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Title: Urban tree influences on ultraviolet irradiance
Author: Heisler, Gordon M.; Grant, Richard H.; Gao, Wei
Publication: In: Slusser, James R.; Herman, Jay R.; Gao, Wei, eds. Proceedings of SPIE: Ultraviolet ground- and space-based measurements, models, and effects: Volume 4482; 2001 July 30 - August 1; San Diego, CA: 277-290.
Key Words: 2002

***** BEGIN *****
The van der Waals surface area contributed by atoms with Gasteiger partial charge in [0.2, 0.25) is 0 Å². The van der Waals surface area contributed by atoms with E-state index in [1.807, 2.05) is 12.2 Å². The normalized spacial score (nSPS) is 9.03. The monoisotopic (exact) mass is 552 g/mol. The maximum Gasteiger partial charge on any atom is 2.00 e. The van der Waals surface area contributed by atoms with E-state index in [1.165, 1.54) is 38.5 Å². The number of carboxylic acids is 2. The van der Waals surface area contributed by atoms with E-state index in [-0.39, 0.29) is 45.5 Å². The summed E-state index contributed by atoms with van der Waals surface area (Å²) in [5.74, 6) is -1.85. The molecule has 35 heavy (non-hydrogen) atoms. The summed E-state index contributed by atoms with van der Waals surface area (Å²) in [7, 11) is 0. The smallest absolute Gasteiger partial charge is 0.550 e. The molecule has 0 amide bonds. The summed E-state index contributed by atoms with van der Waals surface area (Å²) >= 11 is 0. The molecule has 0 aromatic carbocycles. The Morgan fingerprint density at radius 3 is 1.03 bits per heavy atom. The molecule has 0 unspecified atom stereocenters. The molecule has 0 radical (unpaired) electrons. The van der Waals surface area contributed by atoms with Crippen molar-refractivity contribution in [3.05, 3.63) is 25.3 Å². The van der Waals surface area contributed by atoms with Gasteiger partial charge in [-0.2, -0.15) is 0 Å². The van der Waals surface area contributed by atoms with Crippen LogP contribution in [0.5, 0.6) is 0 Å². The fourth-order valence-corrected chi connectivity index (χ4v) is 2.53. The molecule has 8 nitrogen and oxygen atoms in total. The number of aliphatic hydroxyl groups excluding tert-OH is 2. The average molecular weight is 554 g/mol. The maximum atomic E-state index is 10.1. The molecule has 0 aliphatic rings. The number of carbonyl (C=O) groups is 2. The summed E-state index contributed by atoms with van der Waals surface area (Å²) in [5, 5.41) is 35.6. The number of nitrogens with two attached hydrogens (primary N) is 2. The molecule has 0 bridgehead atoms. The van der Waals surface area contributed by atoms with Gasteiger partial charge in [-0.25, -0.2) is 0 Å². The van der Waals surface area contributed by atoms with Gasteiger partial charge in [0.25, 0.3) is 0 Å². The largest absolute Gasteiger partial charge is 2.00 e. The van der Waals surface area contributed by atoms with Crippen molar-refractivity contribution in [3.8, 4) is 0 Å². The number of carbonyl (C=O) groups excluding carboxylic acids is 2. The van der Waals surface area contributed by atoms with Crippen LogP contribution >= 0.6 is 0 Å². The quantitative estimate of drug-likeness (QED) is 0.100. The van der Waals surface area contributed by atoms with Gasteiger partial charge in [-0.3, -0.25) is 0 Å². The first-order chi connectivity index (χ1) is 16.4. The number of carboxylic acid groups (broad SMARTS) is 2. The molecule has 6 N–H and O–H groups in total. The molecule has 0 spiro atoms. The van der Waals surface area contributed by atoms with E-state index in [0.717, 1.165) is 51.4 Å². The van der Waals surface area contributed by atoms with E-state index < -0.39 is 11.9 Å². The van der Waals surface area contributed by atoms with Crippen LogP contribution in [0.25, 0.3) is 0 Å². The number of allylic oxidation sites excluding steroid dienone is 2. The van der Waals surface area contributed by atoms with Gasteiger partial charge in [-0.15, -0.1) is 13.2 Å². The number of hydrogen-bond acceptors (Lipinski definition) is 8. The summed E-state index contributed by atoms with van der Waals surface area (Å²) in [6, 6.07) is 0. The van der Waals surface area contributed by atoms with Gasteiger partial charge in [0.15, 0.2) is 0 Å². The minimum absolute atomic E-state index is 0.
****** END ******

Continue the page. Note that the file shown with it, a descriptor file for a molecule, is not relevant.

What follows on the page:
Abstract: Many of the effects of ultraviolet radiation (UVR) on people and their environment - damage to various materials, survival of insects and microbial pathogens, growth of vegetation, and adverse or beneficial effects on human health - are modified by the presence of trees. Human epidemiological investigations generally consider exposure as given by indices of UVR irradiance on horizontal surfaces in the open. Though many people are exposed to UVR while reclining at a beach or swimming pool, thus experiencing irradiance on essentially horizontal surfaces in the open, exposure to UVR during daily routines in urban arras may also be important in affecting human health. Tree influences on UVR irradiance, particularly in the UVB, can differ substantially from influences on the visible portion of the solar spectrum. Trees greatly reduce UVB irradiance in their shade when they obscure both the sun and sky. Where trees obscure the sun but leave much of the sky in view, UVB irradiance will be greater than suggested by the visible shadow. In small sunny areas near trees that block much of the sky from view, UVB irradiance is reduced substantially, whereas visible irradiance may be nearly as great or slightly greater than in the open.
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